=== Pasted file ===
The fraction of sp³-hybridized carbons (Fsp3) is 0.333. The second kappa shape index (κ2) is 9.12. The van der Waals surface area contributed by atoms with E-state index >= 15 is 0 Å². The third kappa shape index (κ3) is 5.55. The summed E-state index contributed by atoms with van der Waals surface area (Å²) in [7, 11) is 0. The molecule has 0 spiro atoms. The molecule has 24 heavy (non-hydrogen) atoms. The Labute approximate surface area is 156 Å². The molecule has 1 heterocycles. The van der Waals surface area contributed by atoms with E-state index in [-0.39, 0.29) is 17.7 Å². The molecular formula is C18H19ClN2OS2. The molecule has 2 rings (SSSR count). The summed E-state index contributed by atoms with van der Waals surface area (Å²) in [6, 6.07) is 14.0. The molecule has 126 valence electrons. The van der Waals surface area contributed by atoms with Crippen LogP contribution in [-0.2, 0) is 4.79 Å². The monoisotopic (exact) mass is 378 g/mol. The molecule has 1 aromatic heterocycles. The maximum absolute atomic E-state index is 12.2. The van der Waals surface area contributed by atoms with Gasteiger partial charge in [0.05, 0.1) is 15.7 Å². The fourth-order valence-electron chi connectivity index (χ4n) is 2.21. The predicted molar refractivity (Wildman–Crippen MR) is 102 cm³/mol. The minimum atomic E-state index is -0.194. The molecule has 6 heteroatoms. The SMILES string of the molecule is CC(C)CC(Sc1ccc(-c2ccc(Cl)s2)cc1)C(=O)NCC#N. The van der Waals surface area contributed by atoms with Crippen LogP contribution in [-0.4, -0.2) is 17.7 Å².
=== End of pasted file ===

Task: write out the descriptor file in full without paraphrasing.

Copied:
The fraction of sp³-hybridized carbons (Fsp3) is 0.333. The second kappa shape index (κ2) is 9.12. The van der Waals surface area contributed by atoms with E-state index >= 15 is 0 Å². The third kappa shape index (κ3) is 5.55. The summed E-state index contributed by atoms with van der Waals surface area (Å²) in [7, 11) is 0. The molecule has 0 spiro atoms. The molecule has 24 heavy (non-hydrogen) atoms. The Labute approximate surface area is 156 Å². The molecule has 1 heterocycles. The van der Waals surface area contributed by atoms with E-state index in [-0.39, 0.29) is 17.7 Å². The molecular formula is C18H19ClN2OS2. The molecule has 2 rings (SSSR count). The summed E-state index contributed by atoms with van der Waals surface area (Å²) in [6, 6.07) is 14.0. The molecule has 126 valence electrons. The van der Waals surface area contributed by atoms with Crippen LogP contribution in [-0.2, 0) is 4.79 Å². The monoisotopic (exact) mass is 378 g/mol. The molecule has 1 aromatic heterocycles. The maximum absolute atomic E-state index is 12.2. The van der Waals surface area contributed by atoms with Gasteiger partial charge in [0.05, 0.1) is 15.7 Å². The fourth-order valence-electron chi connectivity index (χ4n) is 2.21. The predicted molar refractivity (Wildman–Crippen MR) is 102 cm³/mol. The minimum atomic E-state index is -0.194. The molecule has 6 heteroatoms. The SMILES string of the molecule is CC(C)CC(Sc1ccc(-c2ccc(Cl)s2)cc1)C(=O)NCC#N. The van der Waals surface area contributed by atoms with Crippen LogP contribution in [-0.4, -0.2) is 17.7 Å².